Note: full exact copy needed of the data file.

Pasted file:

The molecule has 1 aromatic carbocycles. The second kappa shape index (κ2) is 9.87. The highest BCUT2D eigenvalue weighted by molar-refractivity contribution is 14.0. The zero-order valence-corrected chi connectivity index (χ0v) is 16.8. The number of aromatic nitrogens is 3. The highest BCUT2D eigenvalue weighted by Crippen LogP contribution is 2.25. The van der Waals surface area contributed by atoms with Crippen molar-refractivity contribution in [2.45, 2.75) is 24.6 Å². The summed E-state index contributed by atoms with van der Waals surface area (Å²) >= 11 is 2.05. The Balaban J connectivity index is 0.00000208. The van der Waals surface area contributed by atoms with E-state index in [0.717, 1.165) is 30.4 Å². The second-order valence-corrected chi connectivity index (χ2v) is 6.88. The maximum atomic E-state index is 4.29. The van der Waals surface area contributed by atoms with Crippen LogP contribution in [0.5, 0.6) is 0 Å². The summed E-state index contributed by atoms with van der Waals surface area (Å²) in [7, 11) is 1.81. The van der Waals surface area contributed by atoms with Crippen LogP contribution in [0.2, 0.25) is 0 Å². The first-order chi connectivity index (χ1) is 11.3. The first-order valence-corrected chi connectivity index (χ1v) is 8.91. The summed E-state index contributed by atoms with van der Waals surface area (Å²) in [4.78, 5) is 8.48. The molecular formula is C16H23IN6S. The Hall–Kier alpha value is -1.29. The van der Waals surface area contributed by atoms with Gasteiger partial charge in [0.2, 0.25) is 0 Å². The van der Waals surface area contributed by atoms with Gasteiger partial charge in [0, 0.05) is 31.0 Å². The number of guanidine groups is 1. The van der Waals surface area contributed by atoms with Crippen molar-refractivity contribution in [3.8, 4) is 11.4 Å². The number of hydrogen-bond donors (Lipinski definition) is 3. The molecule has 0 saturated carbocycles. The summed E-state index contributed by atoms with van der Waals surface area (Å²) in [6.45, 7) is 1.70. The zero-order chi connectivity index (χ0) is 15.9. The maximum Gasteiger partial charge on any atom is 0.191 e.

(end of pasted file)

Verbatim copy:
The molecule has 1 aromatic carbocycles. The second kappa shape index (κ2) is 9.87. The highest BCUT2D eigenvalue weighted by molar-refractivity contribution is 14.0. The zero-order valence-corrected chi connectivity index (χ0v) is 16.8. The number of aromatic nitrogens is 3. The highest BCUT2D eigenvalue weighted by Crippen LogP contribution is 2.25. The van der Waals surface area contributed by atoms with Crippen molar-refractivity contribution in [2.45, 2.75) is 24.6 Å². The summed E-state index contributed by atoms with van der Waals surface area (Å²) >= 11 is 2.05. The Balaban J connectivity index is 0.00000208. The van der Waals surface area contributed by atoms with E-state index in [0.717, 1.165) is 30.4 Å². The second-order valence-corrected chi connectivity index (χ2v) is 6.88. The maximum atomic E-state index is 4.29. The van der Waals surface area contributed by atoms with Crippen LogP contribution in [0.5, 0.6) is 0 Å². The summed E-state index contributed by atoms with van der Waals surface area (Å²) in [7, 11) is 1.81. The van der Waals surface area contributed by atoms with Crippen LogP contribution in [0.2, 0.25) is 0 Å². The first-order chi connectivity index (χ1) is 11.3. The first-order valence-corrected chi connectivity index (χ1v) is 8.91. The summed E-state index contributed by atoms with van der Waals surface area (Å²) in [4.78, 5) is 8.48. The molecular formula is C16H23IN6S. The Hall–Kier alpha value is -1.29. The van der Waals surface area contributed by atoms with Gasteiger partial charge in [0.2, 0.25) is 0 Å². The van der Waals surface area contributed by atoms with Gasteiger partial charge in [0, 0.05) is 31.0 Å². The number of guanidine groups is 1. The van der Waals surface area contributed by atoms with Crippen molar-refractivity contribution in [3.8, 4) is 11.4 Å². The number of hydrogen-bond donors (Lipinski definition) is 3. The molecule has 0 saturated carbocycles. The summed E-state index contributed by atoms with van der Waals surface area (Å²) in [6.45, 7) is 1.70. The zero-order chi connectivity index (χ0) is 15.9. The maximum Gasteiger partial charge on any atom is 0.191 e.